The absence of leadership has also hampered the activity of
    these komsomols. Of the UJC’s dozen first secretaries since its
    creation, more than half ended up being ousted while they leading the
    UJC or in later positions. The most famous cases were Luis Orlando
    Domínguez (1972-1982), Carlos Lage (1982-1986) and Roberto Robaina
    (1986-1993). The fear of ending up like them slows down many who would
    like to present themselves as more active and creative. Charisma is paid
    for dearly in these types of responsibilities.

    “People do not want to take positions inside the UJC to avoid getting
    into trouble,” says Yosvani. “That’s a tremendous burning,” he
    quips. The young man criticizes the “lack of power of the militants who
    go along with many things in the meetings but they do not have ability
    to influence decision making.”

    In 2015 and during meetings of the organization before the 10th
    Congress, the militants expressed their concern about the UJC’s
    stagnation. “It needs to be a living organism that has diversity, is
    truly transformed and represents young people,” said Han García, a
    student at the Victoria de Giron [Bay of Pigs Victory] Faculty of
    Medical Sciences.

    In an attempt to revitalize the organization and during an extraordinary
    meeting of the UJC in the middle of last year, the psychologist Susely
    Morfa González was named first secretary of the organization, replacing
    Yuniasky Crespo Baquero. Shortly afterwards, her meteoric rise continued
    when she was chosen as a deputy to the National Assembly of People’s
    Power and made a member of the Council of State.

    The young woman had turned in a combative performance at the Summit of
    the Americas in Panama in April 2015, starring in several acts of
    repudiation in which she labeled activists and exiles who participated
    in a parallel event with civil society as “lackeys, mercenaries,
    self-financed, underpaid by imperialism.”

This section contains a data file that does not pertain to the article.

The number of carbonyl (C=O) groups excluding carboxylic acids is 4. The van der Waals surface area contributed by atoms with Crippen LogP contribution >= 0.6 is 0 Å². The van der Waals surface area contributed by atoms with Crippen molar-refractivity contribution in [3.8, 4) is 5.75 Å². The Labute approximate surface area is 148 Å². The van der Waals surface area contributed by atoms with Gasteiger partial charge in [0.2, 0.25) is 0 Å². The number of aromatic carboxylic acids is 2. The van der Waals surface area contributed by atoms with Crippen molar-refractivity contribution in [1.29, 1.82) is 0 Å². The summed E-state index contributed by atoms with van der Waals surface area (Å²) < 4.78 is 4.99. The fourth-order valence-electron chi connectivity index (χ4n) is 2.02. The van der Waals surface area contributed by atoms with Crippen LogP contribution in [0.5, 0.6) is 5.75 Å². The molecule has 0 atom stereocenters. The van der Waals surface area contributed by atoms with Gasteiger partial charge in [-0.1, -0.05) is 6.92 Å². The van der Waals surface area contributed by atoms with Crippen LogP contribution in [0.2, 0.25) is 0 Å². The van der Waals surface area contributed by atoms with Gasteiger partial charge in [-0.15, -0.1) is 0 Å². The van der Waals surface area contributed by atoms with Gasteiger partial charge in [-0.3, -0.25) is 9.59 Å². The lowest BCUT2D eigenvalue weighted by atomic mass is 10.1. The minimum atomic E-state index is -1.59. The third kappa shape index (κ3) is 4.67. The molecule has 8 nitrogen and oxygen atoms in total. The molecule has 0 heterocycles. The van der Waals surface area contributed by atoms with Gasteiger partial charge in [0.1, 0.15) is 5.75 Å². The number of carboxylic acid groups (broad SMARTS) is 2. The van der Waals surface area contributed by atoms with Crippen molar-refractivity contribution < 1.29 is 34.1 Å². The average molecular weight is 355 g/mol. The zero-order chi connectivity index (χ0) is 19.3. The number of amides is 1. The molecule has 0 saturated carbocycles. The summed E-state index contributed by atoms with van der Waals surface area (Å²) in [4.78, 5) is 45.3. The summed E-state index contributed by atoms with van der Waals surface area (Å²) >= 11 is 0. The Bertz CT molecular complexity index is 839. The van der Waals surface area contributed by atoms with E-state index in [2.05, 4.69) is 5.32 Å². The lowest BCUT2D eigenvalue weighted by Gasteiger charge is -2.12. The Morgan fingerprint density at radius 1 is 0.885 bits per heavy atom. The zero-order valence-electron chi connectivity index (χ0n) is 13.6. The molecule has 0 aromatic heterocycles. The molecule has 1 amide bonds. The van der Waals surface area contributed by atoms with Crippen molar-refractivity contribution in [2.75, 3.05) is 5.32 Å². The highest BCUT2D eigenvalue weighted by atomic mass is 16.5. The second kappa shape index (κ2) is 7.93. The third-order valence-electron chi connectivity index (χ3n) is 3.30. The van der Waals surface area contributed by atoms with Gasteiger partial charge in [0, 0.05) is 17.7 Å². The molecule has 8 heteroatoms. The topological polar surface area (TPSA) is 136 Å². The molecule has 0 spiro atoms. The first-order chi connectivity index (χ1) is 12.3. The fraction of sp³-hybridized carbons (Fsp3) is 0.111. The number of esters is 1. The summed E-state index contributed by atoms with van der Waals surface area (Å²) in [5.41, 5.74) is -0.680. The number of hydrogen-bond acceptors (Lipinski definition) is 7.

On Tuesday, in an interview with the official press, Morfa stated as a
    purpose of the UJC “to add to it so that it is an organization for
    everyone, so that each young person feels ever closer to it.” The
    secretary general estimates that among young Cubans “the vast majority
    is revolutionary,” although she acknowledged that “some people are
    questioning whether the new generations are aware of their social role.”

    But the functional paralysis and the diminution of its ranks are not the
    only concerns for the leaders of the UJC. The growth of the private
    sector has widened the phenomenon of young people who are outside the
    organization’s control and who work in a system governed by the laws of
    supply and demand.

    Of the more than half a million self-employed workers on the island,
    159,563 are young. The UJC has set out to capture young entrepreneurs at
    any cost but does not seem to have found much enthusiasm.

    “What I like about my work is that there are no meetings, no union, and
    I do not have to donate part of my salary to the Territorial Troop
    Militias, much less go to UJC meetings,” says Roland, a worker in a
    restaurant in Chinatown, in Havana.

    “Provincial and national leaders have come to talk to the young people
    here to raise awareness and make them militants, but people just aren’t
    up for that,” he reflects. “Now life is harder than when my parents were
    in the UJC, you have to earn money with a lot of effort and there is no
    time for so many meetings,” he finishes.

    *Translator’s note: This video – “Gusano” (Worm) – is about a current
    day repudiation rally and the opening scenes show video from the Mariel
    Boatlift repudiation rallies.

    Source: At 55, Cuba’s Young Communist Union Loses Relevance But Does Not
    Want To Retire – Translating Cuba –
    translatingcuba.com/at-55-cubas-young-communist-union-loses-relevance-but-does-not-want-to-retire/